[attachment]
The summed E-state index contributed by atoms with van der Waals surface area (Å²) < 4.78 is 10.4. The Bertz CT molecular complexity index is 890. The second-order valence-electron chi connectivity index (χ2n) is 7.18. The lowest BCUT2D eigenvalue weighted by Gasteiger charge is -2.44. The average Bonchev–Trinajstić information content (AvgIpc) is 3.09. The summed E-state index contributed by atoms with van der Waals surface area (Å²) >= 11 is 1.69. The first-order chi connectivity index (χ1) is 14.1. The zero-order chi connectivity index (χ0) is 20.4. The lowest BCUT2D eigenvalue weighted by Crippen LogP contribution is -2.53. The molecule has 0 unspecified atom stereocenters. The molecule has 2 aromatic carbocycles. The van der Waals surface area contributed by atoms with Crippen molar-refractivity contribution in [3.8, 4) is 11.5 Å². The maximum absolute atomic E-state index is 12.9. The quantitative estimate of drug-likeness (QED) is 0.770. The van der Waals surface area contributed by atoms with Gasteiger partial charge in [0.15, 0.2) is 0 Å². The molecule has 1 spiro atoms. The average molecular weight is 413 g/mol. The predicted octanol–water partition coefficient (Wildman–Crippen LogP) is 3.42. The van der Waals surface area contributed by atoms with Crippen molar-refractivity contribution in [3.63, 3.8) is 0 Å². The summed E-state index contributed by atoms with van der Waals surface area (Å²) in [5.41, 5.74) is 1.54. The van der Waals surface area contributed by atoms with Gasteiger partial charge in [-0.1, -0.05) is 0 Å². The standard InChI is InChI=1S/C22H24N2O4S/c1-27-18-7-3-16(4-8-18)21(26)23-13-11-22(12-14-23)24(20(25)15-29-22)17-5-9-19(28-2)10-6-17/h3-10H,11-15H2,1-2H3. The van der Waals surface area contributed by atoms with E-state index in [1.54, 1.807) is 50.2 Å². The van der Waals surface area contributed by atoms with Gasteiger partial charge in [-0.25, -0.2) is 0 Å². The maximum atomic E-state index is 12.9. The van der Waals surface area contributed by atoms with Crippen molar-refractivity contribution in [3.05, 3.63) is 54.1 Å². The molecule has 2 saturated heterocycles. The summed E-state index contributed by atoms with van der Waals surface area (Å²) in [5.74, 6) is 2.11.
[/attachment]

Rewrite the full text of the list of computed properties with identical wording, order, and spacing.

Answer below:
The summed E-state index contributed by atoms with van der Waals surface area (Å²) < 4.78 is 10.4. The Bertz CT molecular complexity index is 890. The second-order valence-electron chi connectivity index (χ2n) is 7.18. The lowest BCUT2D eigenvalue weighted by Gasteiger charge is -2.44. The average Bonchev–Trinajstić information content (AvgIpc) is 3.09. The summed E-state index contributed by atoms with van der Waals surface area (Å²) >= 11 is 1.69. The first-order chi connectivity index (χ1) is 14.1. The zero-order chi connectivity index (χ0) is 20.4. The lowest BCUT2D eigenvalue weighted by Crippen LogP contribution is -2.53. The molecule has 0 unspecified atom stereocenters. The molecule has 2 aromatic carbocycles. The van der Waals surface area contributed by atoms with Crippen molar-refractivity contribution in [3.8, 4) is 11.5 Å². The maximum absolute atomic E-state index is 12.9. The quantitative estimate of drug-likeness (QED) is 0.770. The van der Waals surface area contributed by atoms with Gasteiger partial charge in [0.15, 0.2) is 0 Å². The molecule has 1 spiro atoms. The average molecular weight is 413 g/mol. The predicted octanol–water partition coefficient (Wildman–Crippen LogP) is 3.42. The van der Waals surface area contributed by atoms with Crippen molar-refractivity contribution in [3.63, 3.8) is 0 Å². The summed E-state index contributed by atoms with van der Waals surface area (Å²) in [5.41, 5.74) is 1.54. The van der Waals surface area contributed by atoms with Gasteiger partial charge in [-0.1, -0.05) is 0 Å². The standard InChI is InChI=1S/C22H24N2O4S/c1-27-18-7-3-16(4-8-18)21(26)23-13-11-22(12-14-23)24(20(25)15-29-22)17-5-9-19(28-2)10-6-17/h3-10H,11-15H2,1-2H3. The van der Waals surface area contributed by atoms with E-state index in [1.54, 1.807) is 50.2 Å². The van der Waals surface area contributed by atoms with Gasteiger partial charge in [-0.25, -0.2) is 0 Å². The maximum atomic E-state index is 12.9. The van der Waals surface area contributed by atoms with Crippen molar-refractivity contribution in [3.05, 3.63) is 54.1 Å². The molecule has 2 saturated heterocycles. The summed E-state index contributed by atoms with van der Waals surface area (Å²) in [5.74, 6) is 2.11.